The top two reasons that immigrant women say they moved to the United States were to join family members already in the country and "to make a better life" for their children, according to a poll of a representative sample of such women by New America Media. The pollsters interviewed 1,002 immigrant women from Latin American, Asian, African, and Arab countries in August and September of 2008. The margin of error is 3 percent. I'm thinking the findings might be helpful for educators of English-language learners who have a lot of interaction with parents. Many of these women, in ...


CNN features today a Methodist preparatory school in El Paso, Texas, that enrolls a significant number of students who live in Juarez, Mexico, and walk across the border each day to go to school. The article says that 70 percent of the 459 students at the Methodist high school, the Lydia Patterson Institute, live in Juarez. This caught my attention because I just wrote on this blog about how Superintendent of Public Instruction Tom Horne wants the Arizona legislature to pass a law barring charter schools from enrolling students who live in Mexico and walk across the border to go ...


The New York City-based Internationals Network for Public Schools is one of four organizations that will receive an "immigrant integration" award today from the Migration Policy Institute. The institute has established the new E Pluribus Unum prizes, a $50,000 award for each organization selected, to highlight organizations that are doing a good job in helping immigrants adjust to U.S. society. Interestingly, the Internationals Network for Public Schools supports a group of high schools that enroll only immigrant newcomers, which are sometimes criticized for separating immigrant English-language learners out from native speakers of English. But when I asked a ...


Tamar Levin of The New York Times visited the Nogales Unified School District in Arizona to write about Horne v. Flores, the case involving state funding for English-language learners that the U.S. Supreme Court is expected to rule on soon. The reporter visited the same schools in the district, and even one of the same classrooms, as I did a couple of months ago when I traveled to Nogales and reported on the same court case. I reported on the oral arguments on the case last month....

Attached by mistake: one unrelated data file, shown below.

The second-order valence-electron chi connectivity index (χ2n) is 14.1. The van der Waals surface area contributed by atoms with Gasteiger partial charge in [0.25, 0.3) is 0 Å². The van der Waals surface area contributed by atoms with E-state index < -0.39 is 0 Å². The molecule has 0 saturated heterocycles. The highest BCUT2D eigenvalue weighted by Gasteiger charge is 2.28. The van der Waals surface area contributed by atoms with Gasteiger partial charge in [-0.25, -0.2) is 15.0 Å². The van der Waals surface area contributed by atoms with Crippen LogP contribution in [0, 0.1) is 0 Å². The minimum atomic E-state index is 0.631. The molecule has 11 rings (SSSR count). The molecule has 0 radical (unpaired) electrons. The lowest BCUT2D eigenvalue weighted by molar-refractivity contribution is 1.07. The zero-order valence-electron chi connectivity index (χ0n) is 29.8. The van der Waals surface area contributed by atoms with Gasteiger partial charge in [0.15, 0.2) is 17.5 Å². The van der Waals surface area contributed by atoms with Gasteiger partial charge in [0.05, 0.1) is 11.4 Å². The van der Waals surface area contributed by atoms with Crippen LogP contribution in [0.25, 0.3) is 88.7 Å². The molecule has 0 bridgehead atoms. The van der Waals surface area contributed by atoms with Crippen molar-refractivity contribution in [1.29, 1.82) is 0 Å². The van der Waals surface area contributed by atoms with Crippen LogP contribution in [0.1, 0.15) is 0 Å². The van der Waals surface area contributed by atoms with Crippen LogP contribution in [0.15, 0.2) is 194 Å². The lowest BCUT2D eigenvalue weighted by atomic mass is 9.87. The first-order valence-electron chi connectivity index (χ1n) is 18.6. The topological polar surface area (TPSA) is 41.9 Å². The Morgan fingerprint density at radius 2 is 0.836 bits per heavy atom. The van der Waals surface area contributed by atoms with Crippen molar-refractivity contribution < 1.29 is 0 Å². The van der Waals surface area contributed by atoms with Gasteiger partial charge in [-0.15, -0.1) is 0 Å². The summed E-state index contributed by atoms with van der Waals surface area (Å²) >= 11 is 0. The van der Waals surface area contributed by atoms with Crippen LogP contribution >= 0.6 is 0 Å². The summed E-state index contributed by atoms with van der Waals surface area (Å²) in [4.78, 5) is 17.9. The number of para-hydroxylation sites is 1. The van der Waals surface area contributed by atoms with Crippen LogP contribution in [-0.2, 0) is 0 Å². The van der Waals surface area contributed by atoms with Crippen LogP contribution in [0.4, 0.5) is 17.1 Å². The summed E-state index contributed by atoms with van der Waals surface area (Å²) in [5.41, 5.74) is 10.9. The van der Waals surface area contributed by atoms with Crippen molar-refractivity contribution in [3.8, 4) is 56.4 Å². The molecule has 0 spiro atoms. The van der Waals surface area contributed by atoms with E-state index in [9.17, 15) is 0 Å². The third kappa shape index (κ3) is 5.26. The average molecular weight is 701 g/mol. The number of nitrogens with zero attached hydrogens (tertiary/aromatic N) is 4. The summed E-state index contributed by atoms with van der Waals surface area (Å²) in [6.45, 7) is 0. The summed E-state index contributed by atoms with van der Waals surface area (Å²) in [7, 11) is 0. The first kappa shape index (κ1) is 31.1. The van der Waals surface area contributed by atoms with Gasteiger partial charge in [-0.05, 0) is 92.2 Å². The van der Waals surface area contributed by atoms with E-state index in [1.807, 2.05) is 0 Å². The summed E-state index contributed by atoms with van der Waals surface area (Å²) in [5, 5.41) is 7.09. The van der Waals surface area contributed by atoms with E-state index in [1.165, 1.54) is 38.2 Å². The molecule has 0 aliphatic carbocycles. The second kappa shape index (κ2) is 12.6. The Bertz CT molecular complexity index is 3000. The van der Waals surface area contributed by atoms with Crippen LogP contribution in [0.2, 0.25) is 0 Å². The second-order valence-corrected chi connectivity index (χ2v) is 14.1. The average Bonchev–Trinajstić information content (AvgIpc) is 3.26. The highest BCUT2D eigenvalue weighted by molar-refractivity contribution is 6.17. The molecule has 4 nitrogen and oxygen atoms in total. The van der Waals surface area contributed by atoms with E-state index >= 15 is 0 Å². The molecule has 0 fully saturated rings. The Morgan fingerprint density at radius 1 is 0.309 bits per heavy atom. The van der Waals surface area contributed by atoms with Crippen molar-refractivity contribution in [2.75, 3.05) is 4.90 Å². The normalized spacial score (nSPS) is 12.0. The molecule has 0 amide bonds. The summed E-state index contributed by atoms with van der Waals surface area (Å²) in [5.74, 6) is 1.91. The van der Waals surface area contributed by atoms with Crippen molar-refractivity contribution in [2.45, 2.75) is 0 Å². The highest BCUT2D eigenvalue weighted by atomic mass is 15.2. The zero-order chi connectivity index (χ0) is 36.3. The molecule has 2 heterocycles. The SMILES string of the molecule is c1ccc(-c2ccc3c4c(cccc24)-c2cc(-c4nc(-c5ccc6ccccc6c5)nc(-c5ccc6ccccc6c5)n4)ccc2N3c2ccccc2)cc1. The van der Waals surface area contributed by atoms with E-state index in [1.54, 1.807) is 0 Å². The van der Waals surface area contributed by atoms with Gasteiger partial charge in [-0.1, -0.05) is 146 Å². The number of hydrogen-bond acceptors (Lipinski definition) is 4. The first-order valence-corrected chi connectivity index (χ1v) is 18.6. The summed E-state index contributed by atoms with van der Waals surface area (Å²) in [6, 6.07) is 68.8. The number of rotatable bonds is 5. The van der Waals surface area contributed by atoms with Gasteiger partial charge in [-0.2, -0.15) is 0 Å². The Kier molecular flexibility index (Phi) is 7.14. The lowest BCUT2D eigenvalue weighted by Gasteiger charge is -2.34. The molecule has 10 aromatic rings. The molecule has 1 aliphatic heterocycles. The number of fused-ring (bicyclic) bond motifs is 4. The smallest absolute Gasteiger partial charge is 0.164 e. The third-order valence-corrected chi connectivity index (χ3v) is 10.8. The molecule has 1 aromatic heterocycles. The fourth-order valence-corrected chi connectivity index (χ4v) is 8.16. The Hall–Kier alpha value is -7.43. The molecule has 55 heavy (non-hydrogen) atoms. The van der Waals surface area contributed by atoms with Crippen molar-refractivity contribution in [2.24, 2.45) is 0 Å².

Read my recent story published in Education Week about how some school districts are planning to spend federal economic stimulus funds to support or improve programs for ELLs. I previously wrote on this blog about how the Seattle school district plans to use some stimulus funds to revamp its ELL programs....


I'll be out of the office on a reporting trip until next Wednesday, May 20. Look for new posts on that day. In the meantime, you might want to browse this week's Carnival of Education. It includes a blog entry, Should children's books be more multicultural?, posted by Sarah Ebner at School Gate, which offers suggestions for books that feature characters from different racial and ethnic backgrounds. My favorite entry, which I admit doesn't have much to do with the subject of this blog, is 100 Amazing How-To Sites to Teach Yourself Anything, posted by Rated Colleges. The video, "Following ...


Administrators in the Seattle public schools are apparently taking to heart findings in an audit last year that described the district's approach to serving English-language learners as "ad hoc, incoherent, and directionless." Veronica Gallardo, who has been the manager of programs for ELLs in the 44,000-student district since July, says the district is planning a major revamping of those programs for next school year. And she said some of the expense is expected to be covered by Title I economic-stimulus funds, though the dollar amount allocated to the effort hasn't been decided yet. I've been working on a story, ...


The Obama administration makes its first ELL appointment to the U.S. Department of Education--Supreet Anand, who will oversee funding for English-language-acquisition programs.


In her self-syndicated column, Esther J. Cepeda, a Latina, vents her frustration that more people in a graduate class she took on strategies for teaching English-language learners didn't share her distaste for bilingual education. Ms. Cepeda was a bilingual teacher in two Illinois school districts for a short stint and fought for Spanish-speaking students to be integrated into classes with native-English speakers and taught in English, according to a previous column she wrote. Illinois requires school districts to provide bilingual education when they have a critical mass of English-language learners who speak a language other than English. Cepeda's take on ...


Tom Horne, Arizona's superintendent of public instruction, is asking the state legislature to require charter schools to adhere to the same law that public schools must follow: that they be prohibited from educating students who are residents in Mexico but cross the border just to attend school. Now, Horne said, charter schools are exempt from the requirement. Horne says in a press release he put out today that he recently learned "taxpayers are paying a charter school for educating students who are residents of Mexico and who cross the border to attend." The schools chief notes that while Arizona is ...


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